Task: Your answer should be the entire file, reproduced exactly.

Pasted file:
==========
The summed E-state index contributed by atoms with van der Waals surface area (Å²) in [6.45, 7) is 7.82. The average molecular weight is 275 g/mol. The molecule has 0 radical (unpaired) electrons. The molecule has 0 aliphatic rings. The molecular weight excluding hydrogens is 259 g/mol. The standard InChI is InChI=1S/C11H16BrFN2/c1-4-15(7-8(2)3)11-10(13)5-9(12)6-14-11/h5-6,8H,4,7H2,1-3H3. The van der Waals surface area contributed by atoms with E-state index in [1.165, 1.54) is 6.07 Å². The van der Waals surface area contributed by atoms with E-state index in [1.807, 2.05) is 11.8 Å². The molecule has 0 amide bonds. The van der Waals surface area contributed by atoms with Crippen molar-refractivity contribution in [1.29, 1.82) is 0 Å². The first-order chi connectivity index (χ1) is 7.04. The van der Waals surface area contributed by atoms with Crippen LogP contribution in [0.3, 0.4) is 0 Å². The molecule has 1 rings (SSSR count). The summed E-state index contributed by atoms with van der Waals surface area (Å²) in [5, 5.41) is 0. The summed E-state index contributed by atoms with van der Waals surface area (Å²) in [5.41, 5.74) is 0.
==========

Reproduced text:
The summed E-state index contributed by atoms with van der Waals surface area (Å²) in [6.45, 7) is 7.82. The average molecular weight is 275 g/mol. The molecule has 0 radical (unpaired) electrons. The molecule has 0 aliphatic rings. The molecular weight excluding hydrogens is 259 g/mol. The standard InChI is InChI=1S/C11H16BrFN2/c1-4-15(7-8(2)3)11-10(13)5-9(12)6-14-11/h5-6,8H,4,7H2,1-3H3. The van der Waals surface area contributed by atoms with E-state index in [1.165, 1.54) is 6.07 Å². The van der Waals surface area contributed by atoms with E-state index in [1.807, 2.05) is 11.8 Å². The molecule has 0 amide bonds. The van der Waals surface area contributed by atoms with Crippen molar-refractivity contribution in [1.29, 1.82) is 0 Å². The first-order chi connectivity index (χ1) is 7.04. The van der Waals surface area contributed by atoms with Crippen LogP contribution in [0.3, 0.4) is 0 Å². The molecule has 1 rings (SSSR count). The summed E-state index contributed by atoms with van der Waals surface area (Å²) in [5, 5.41) is 0. The summed E-state index contributed by atoms with van der Waals surface area (Å²) in [5.41, 5.74) is 0.